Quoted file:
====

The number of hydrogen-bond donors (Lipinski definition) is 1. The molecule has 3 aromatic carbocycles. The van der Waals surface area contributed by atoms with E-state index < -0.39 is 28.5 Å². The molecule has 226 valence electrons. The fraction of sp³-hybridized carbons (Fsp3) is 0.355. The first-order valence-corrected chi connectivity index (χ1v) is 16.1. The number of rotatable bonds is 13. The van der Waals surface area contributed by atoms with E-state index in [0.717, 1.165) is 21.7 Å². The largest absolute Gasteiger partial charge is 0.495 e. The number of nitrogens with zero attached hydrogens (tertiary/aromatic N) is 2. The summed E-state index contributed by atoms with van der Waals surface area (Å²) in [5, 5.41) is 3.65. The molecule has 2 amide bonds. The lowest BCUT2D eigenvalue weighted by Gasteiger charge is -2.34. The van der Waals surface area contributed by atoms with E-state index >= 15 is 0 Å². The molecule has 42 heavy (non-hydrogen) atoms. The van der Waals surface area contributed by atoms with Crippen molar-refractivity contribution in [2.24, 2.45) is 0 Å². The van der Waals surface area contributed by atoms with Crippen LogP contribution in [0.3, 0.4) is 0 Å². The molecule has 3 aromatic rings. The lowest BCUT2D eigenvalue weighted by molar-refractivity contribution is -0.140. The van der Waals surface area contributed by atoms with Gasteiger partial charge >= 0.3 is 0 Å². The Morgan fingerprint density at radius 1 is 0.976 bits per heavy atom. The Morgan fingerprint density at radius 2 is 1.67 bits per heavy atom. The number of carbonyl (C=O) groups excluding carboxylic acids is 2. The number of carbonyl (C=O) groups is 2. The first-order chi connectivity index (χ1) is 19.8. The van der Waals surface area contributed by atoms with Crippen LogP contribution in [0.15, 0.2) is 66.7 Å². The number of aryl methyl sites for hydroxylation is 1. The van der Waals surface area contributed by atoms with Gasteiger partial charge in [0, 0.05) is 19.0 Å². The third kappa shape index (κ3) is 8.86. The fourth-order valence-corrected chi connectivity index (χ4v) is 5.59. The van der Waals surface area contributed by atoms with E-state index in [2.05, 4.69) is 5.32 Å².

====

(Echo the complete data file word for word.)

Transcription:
The number of hydrogen-bond donors (Lipinski definition) is 1. The molecule has 3 aromatic carbocycles. The van der Waals surface area contributed by atoms with E-state index < -0.39 is 28.5 Å². The molecule has 226 valence electrons. The fraction of sp³-hybridized carbons (Fsp3) is 0.355. The first-order valence-corrected chi connectivity index (χ1v) is 16.1. The number of rotatable bonds is 13. The van der Waals surface area contributed by atoms with E-state index in [0.717, 1.165) is 21.7 Å². The largest absolute Gasteiger partial charge is 0.495 e. The number of nitrogens with zero attached hydrogens (tertiary/aromatic N) is 2. The summed E-state index contributed by atoms with van der Waals surface area (Å²) in [5, 5.41) is 3.65. The molecule has 2 amide bonds. The lowest BCUT2D eigenvalue weighted by Gasteiger charge is -2.34. The van der Waals surface area contributed by atoms with E-state index >= 15 is 0 Å². The molecule has 42 heavy (non-hydrogen) atoms. The van der Waals surface area contributed by atoms with Crippen molar-refractivity contribution in [2.24, 2.45) is 0 Å². The van der Waals surface area contributed by atoms with Crippen LogP contribution in [0.3, 0.4) is 0 Å². The molecule has 3 aromatic rings. The lowest BCUT2D eigenvalue weighted by molar-refractivity contribution is -0.140. The van der Waals surface area contributed by atoms with Gasteiger partial charge >= 0.3 is 0 Å². The Morgan fingerprint density at radius 1 is 0.976 bits per heavy atom. The Morgan fingerprint density at radius 2 is 1.67 bits per heavy atom. The number of carbonyl (C=O) groups excluding carboxylic acids is 2. The number of carbonyl (C=O) groups is 2. The first-order chi connectivity index (χ1) is 19.8. The van der Waals surface area contributed by atoms with Crippen LogP contribution in [0.15, 0.2) is 66.7 Å². The number of aryl methyl sites for hydroxylation is 1. The van der Waals surface area contributed by atoms with Gasteiger partial charge in [0, 0.05) is 19.0 Å². The third kappa shape index (κ3) is 8.86. The fourth-order valence-corrected chi connectivity index (χ4v) is 5.59. The van der Waals surface area contributed by atoms with E-state index in [2.05, 4.69) is 5.32 Å².